Series: The Raven Cycle #4
Published by Scholastic Press on 26 April 2016
Genres: Fantasy, Mystery, Paranormal, Young Adult
Source: Kindle Purchase
Nothing living is safe. Nothing dead is to be trusted.
For years, Gansey has been on a quest to find a lost king. One by one, he’s drawn others into this quest: Ronan, who steals from dreams; Adam, whose life is no longer his own; Noah, whose life is no longer a lie; and Blue, who loves Gansey… and is certain she is destined to kill him.
Now the endgame has begun. Dreams and nightmares are converging. Love and loss are inseparable. And the quest refuses to be pinned to a path.
The Raven King made me want The Raven Cycle to be circular, never-ending, always continuing, the mystery always just around the next corner…
The Raven King is a beautiful, emotional culmination of Stiefvater’s The Raven Cycle series. Most things truly do come full circle, the characters continue to grow and evolve, and the overall plot makes complete sense. And I’m wondering, weeks after I finished reading, if I really have to make sense with my review? Or can I just mostly squee and say that everyone in the world who enjoys reading needs to read The Raven Cycle? Can I just say that Stiefvater is a literary genius? One who knows how to weave words together so that they make a flawless story, showing off a shiny plot, sharing characters that we should all get to know?
I had the pleasure of listening to Stiefvater talk about her audiobooks when I attended BEA in Chicago, and what she shared about The Raven Cycle in general, and The Raven King in particular made me promptly buy all four audiobooks as soon as I left the conference room. This story is amazing, set in a place that we can all recognize, with characters that make sense and seem realistic – even if they exist in a fantasy world, and they have strange powers and capabilities. In the audiobooks, all the music included is Stiefvater’s music. How awesome is that? I really, really need more hours in the day, so that I can listen to these beauties now that I have read, fallen in love with, and been emotionally drained (both happy and sad) by them.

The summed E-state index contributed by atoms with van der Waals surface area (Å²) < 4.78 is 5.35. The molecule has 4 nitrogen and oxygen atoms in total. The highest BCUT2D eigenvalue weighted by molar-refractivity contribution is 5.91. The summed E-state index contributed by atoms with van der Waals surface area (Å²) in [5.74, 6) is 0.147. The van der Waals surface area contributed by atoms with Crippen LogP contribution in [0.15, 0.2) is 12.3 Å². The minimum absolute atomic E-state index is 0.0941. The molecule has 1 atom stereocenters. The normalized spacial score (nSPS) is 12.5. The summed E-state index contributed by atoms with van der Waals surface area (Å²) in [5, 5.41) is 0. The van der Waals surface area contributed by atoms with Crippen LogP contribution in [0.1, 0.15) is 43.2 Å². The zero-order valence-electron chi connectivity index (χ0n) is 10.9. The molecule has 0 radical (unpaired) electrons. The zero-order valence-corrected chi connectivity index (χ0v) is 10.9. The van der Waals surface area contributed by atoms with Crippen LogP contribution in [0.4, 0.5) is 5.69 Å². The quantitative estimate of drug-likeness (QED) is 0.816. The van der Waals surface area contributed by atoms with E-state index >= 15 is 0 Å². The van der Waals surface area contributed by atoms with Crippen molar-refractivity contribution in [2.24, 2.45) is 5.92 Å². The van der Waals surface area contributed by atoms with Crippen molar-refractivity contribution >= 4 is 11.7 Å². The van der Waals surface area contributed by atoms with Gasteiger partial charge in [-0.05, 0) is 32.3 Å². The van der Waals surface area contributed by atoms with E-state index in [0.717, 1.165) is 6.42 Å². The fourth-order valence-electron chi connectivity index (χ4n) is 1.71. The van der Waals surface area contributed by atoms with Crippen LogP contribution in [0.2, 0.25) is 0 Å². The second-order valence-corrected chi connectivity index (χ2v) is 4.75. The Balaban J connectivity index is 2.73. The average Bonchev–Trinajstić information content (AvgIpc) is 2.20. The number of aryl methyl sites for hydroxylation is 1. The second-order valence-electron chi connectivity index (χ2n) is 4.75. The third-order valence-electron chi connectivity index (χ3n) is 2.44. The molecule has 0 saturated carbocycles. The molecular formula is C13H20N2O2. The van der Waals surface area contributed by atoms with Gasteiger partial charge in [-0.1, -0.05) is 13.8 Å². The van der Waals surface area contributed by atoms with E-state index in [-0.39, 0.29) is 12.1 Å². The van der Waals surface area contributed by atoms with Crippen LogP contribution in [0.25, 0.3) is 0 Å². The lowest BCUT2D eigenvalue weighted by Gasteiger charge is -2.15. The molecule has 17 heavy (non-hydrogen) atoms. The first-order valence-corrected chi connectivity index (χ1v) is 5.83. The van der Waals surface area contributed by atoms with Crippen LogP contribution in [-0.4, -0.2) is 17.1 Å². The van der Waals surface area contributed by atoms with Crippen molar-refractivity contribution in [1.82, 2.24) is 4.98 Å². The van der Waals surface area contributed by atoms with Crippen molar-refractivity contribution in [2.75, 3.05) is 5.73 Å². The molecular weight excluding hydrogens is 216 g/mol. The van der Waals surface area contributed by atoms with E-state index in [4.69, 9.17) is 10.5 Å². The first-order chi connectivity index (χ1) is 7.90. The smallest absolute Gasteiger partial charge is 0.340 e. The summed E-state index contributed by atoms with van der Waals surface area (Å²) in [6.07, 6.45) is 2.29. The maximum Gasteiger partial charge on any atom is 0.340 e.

I’m not going to share a single detail from The Raven King, because if you haven’t read it yet, I want you to be able to enter this story with completely new, innocent eyes, where you can walk alongside Blue and those Raven Boys and make each discovery at the same time they do. And to squee, be afraid, laugh and cry with them – and possibly with all other readers, too – as you go on this last leg of the fantastical journey Stiefvater has created for her own – and all her readers’ – great pleasure.
His mother’s father had been a diplomat, and architect of fortunes, his father’s father had been an architect, a diplomat of styles.
Onward and upward. Had there ever been any doubt? Yes, actually, always, ever, because the Ganseys did not demand favors. Often they didn’t even ask. They did unto others and silently hoped others would rise to do it unto them.
He breathed in. He breathed out. He forgot how to exhale when he wasn’t at home.
He didn’t know if it had been real. Real was becoming a less useful term all the time.
Reading this book contributed to these challenges: